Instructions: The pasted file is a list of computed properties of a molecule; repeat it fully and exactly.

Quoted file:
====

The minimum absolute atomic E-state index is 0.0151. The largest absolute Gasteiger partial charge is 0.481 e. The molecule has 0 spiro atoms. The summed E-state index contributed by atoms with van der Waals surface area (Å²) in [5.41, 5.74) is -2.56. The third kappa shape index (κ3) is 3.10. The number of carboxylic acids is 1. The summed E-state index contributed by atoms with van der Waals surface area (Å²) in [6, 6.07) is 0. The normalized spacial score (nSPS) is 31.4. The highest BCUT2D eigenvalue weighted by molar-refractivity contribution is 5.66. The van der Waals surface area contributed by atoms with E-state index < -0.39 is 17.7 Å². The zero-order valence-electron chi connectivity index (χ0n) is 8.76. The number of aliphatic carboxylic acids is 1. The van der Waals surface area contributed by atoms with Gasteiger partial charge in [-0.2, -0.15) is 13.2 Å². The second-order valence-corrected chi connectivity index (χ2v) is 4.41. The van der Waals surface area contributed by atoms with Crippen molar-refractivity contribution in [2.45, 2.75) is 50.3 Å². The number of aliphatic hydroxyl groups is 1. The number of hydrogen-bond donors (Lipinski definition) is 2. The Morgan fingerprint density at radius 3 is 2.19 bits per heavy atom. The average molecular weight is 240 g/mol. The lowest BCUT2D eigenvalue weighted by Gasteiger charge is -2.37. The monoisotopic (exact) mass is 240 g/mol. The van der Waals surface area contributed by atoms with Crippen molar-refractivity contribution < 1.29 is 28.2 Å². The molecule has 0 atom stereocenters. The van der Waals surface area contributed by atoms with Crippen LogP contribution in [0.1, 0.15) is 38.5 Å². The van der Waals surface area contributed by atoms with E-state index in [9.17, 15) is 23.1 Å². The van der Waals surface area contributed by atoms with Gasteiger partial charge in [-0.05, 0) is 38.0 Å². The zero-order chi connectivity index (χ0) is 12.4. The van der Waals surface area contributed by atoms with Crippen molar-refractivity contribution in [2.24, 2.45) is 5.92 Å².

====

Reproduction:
The minimum absolute atomic E-state index is 0.0151. The largest absolute Gasteiger partial charge is 0.481 e. The molecule has 0 spiro atoms. The summed E-state index contributed by atoms with van der Waals surface area (Å²) in [5.41, 5.74) is -2.56. The third kappa shape index (κ3) is 3.10. The number of carboxylic acids is 1. The summed E-state index contributed by atoms with van der Waals surface area (Å²) in [6, 6.07) is 0. The normalized spacial score (nSPS) is 31.4. The highest BCUT2D eigenvalue weighted by molar-refractivity contribution is 5.66. The van der Waals surface area contributed by atoms with E-state index < -0.39 is 17.7 Å². The zero-order valence-electron chi connectivity index (χ0n) is 8.76. The number of aliphatic carboxylic acids is 1. The van der Waals surface area contributed by atoms with Gasteiger partial charge in [-0.2, -0.15) is 13.2 Å². The second-order valence-corrected chi connectivity index (χ2v) is 4.41. The van der Waals surface area contributed by atoms with Crippen molar-refractivity contribution in [2.45, 2.75) is 50.3 Å². The number of aliphatic hydroxyl groups is 1. The number of hydrogen-bond donors (Lipinski definition) is 2. The Morgan fingerprint density at radius 3 is 2.19 bits per heavy atom. The average molecular weight is 240 g/mol. The lowest BCUT2D eigenvalue weighted by Gasteiger charge is -2.37. The monoisotopic (exact) mass is 240 g/mol. The van der Waals surface area contributed by atoms with Crippen molar-refractivity contribution < 1.29 is 28.2 Å². The molecule has 0 atom stereocenters. The van der Waals surface area contributed by atoms with Crippen LogP contribution in [0.1, 0.15) is 38.5 Å². The van der Waals surface area contributed by atoms with E-state index in [9.17, 15) is 23.1 Å². The van der Waals surface area contributed by atoms with Gasteiger partial charge in [-0.05, 0) is 38.0 Å². The zero-order chi connectivity index (χ0) is 12.4. The van der Waals surface area contributed by atoms with Crippen molar-refractivity contribution in [2.24, 2.45) is 5.92 Å².